Cleveland officers in Tamir Rice shooting face disciplinary charges
More than a year after a grand jury declined to criminally charge Cleveland police officers for the fatal shooting of 12-year-old Tamir Rice, who was carrying a toy gun at the time, the police chief announced Friday that they are facing internal disciplinary charges.
Three officers — Frank Garmback, Timothy Loehmann and William Cunningham — have hearings at the end of the month, according to local media.
Loehmann, who shot Rice, faces six charges for falsifying previous employment history on his application for the Cleveland Police Department. Loehmann did not disclose that he "was allowed to resign" from his prior job at the Independence, Ohio, Police Department, local media reported.
He may have also failed to mention he had been insubordinate and dishonest to a superior, and that the department had concluded that he had, "an inability to emotionally function."
Garmback, who drove Loehmann to the scene, faces two charges stemming from allegations that he drove too close to Rice while responding and did not let the dispatcher know when he arrived. The third officer, Cunningham, is alleged to have been off-duty and working an unpermitted second job at the Cudell Recreation Center at the time of the shooting, and is accused of completing and signing a false report.
If found guilty, they can be suspended without pay or their jobs could be terminated.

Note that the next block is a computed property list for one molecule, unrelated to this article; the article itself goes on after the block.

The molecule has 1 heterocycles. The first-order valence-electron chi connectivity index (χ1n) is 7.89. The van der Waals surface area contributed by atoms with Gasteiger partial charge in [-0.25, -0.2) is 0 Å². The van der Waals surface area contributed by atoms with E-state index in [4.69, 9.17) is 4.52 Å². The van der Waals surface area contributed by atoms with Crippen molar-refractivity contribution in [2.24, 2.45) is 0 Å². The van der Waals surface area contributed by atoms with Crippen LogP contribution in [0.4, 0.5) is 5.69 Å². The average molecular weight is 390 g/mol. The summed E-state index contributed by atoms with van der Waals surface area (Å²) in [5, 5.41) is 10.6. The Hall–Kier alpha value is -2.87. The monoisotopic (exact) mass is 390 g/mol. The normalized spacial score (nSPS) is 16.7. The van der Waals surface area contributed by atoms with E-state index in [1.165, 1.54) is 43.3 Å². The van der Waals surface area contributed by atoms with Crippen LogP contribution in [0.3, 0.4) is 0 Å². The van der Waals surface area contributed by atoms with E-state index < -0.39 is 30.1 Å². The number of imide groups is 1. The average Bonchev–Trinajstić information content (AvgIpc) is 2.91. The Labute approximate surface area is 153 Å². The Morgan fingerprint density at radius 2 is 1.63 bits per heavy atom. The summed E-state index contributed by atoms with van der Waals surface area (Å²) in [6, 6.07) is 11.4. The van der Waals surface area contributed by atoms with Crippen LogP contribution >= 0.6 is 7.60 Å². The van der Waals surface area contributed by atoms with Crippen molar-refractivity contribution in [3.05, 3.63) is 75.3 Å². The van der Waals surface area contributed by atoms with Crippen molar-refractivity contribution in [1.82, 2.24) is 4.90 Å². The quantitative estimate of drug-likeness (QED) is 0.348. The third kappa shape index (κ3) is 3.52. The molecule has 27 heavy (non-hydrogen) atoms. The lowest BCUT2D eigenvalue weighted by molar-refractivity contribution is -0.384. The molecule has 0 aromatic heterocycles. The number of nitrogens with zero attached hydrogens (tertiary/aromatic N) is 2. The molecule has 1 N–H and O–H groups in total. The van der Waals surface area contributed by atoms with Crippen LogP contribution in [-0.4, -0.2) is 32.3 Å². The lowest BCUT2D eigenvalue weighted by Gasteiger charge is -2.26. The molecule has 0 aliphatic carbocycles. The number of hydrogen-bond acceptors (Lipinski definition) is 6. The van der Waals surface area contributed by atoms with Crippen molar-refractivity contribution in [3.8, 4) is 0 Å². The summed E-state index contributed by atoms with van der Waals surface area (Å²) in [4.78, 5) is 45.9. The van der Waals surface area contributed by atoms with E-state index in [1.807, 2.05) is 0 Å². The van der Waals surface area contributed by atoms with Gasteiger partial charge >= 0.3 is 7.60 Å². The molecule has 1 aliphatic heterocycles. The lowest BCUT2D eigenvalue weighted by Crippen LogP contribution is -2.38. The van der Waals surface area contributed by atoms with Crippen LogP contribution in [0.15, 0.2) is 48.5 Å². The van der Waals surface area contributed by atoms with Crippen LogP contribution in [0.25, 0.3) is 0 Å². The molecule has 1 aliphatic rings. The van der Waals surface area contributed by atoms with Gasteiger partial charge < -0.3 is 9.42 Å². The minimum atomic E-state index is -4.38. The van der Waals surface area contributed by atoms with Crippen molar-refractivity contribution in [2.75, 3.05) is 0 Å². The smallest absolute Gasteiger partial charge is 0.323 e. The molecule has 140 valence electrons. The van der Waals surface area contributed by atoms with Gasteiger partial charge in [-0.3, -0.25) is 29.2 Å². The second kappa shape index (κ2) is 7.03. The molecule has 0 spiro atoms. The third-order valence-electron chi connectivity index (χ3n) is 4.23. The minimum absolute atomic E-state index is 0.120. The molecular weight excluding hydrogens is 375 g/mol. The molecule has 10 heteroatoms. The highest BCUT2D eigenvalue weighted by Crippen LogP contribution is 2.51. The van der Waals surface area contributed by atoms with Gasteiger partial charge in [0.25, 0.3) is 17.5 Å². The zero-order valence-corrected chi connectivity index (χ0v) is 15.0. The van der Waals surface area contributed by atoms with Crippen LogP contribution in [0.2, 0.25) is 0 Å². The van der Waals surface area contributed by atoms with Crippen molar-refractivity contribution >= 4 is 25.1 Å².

The Cleveland Police Association President Stephen Loomis issued a statement defending the officers.
"There is no question, and there has never been, that the death of Tamir Rice was tragic," Loomis said in the statement. "Nevertheless, all agree that Officer Loehmann was not wrong in reacting the way he did."
He added that it was disappointing that Garmback was being charged for driving too close to Rice, "when it is apparent that the car slid in the ice and mud well beyond what he had intended."
Loehmann and Garmback, who are white, had responded to a report of a "guy with a pistol" at the Cudell Recreation Center on Nov. 22, 2014, where Rice, who was black, had been playing. While the person who called police had mentioned the gun was "probably fake," that description was not mentioned to the responding officers, according to local media.
Within a second of exiting the car, Loehmann shot Rice, who at that point had an airsoft pellet gun in his waistband. The shooting triggered a national uproar, resurfacing a history of black boys and men dying at the hands of police and spurring several investigations.
The next month, U.S. Attorney General Eric Holder released an unrelated report that Cleveland police had consistently exhibited unnecessary and excessive use of force – even in cases where police were simply called for a mental health check.
"Accountability and legitimacy are essential for communities to trust their police departments," Holder said in a statement at the time, "and for there to be genuine collaboration between police and the citizens they serve."
Details of Loehmann's previous employment history also emerged in local media outlets.
One year later, a Cuyahoga County grand jury decided that Loehmann and Garmback should not be charged, a decision that the county prosecutor upheld.
Since then, an internal police committee has spent a year focusing on the two officers, which led to the charges police announced on Friday.
The Justice Department is also reviewing the case to see whether they violated any federal civil rights laws.
Rice's mother told the Associated Press after the announcement on Friday that she was upset that Loehmann is avoiding charges for a second time for his use of force, and that both officers should be fired.
"I think this process has taken entirely too long," Samaria Rice said.